There are so many small, niche social networks out there – for the college student, for the music lover, for the new mom – that it’s difficult to see how any of them can stand up to Facebook, the reigning king of social networks. However, maybe monthly active users is not the only metric we should be using to measure the success of a new social network. Instead, it’s possible that niche social networks will find their staying power in their offline call to action. As they cover many fewer topics than Facebook and other general social networks, the sites on this list are able to focus their networks on taking certain actions. Here are five niche social networks that mobilize their user base to do something, learn something, and be part of something in the real world.
UCubed – Social Network for the Unemployed
UCubed brings together the unemployed and the underemployed in an online network aimed at empowering its users in their offline job search. Members are encouraged to become Job Activists, people responsible for organizing local meetings, creating and signing petitions, and email public official to advocate sound job policy. Job Activists are rewarded for their efforts by receiving online coupons and discounts to ease the burden of being unemployed. Individuals can also form cubes – beginning with six members – which grow into neighborhoods and eventually blocks intended to provide local support and power through numbers.
This social network empowers, inspires, and takes action on a plight affecting 31 million Americans, offering support and encouragement for the unemployed across the country. Its success is found within its two main dimensions: connecting the unemployed to each other and pressing for change in the system. It allows users to discuss their stories and possibly help each other get back on their feet while at the same time giving them the tools to contact their representatives and hopefully cause change at a systemic level.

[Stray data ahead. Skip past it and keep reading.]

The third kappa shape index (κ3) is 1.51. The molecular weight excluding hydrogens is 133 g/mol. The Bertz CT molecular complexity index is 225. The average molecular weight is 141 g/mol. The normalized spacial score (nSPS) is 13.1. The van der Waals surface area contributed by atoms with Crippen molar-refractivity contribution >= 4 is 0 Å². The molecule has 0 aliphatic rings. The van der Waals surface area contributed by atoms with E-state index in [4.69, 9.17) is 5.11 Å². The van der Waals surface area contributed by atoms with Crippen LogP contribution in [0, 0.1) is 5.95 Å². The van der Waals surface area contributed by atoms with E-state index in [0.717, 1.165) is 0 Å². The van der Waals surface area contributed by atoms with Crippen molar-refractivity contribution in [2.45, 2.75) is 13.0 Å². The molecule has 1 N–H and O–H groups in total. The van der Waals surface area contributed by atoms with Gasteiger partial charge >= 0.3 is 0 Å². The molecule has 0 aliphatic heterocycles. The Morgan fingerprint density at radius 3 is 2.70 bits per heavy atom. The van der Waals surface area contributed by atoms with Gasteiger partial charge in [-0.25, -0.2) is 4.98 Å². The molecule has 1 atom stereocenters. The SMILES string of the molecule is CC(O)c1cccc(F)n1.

CouchSurfing – Social Network for the Budget Traveler
CouchSurfing has over 2 million members and counting. It is a social network for curious, intrepid travelers looking to not only explore new places but meet new people as well. Users can sign up for an account, and fill in their profile with pertinent information like where they live and how often they travel. They can then search for “couches” – a term which can range from a mattress on the floor to a spare bedroom – in their planned travel area, and contact those who have something available. Or, they can offer up their own couch for anyone who needs a place to crash.
One of the most social elements of CouchSurfing is its “vetting” process. Users can vouch for other users who they have had a good time with, giving the community some credibility and assuaging the worries of those who might not be comfortable with a stranger staying in their apartment. The community is very open and encouraging, and as everyone is a fellow traveler there is instant connection both on- and off-line.
ResearchGATE – Social Network for Scientists
ResearchGATE serves a very specific niche: the online scientific community. It is designed to give researchers the tools to easily search through journal articles, white papers, lectures and other data while collaborating on shared topics of interest.
While this may seem like a small community, ResearchGATE does serve over 400,000 professionals. Its goal is to improve the quality of research through community collaboration, and in so doing increases the pace of scientific progress worldwide.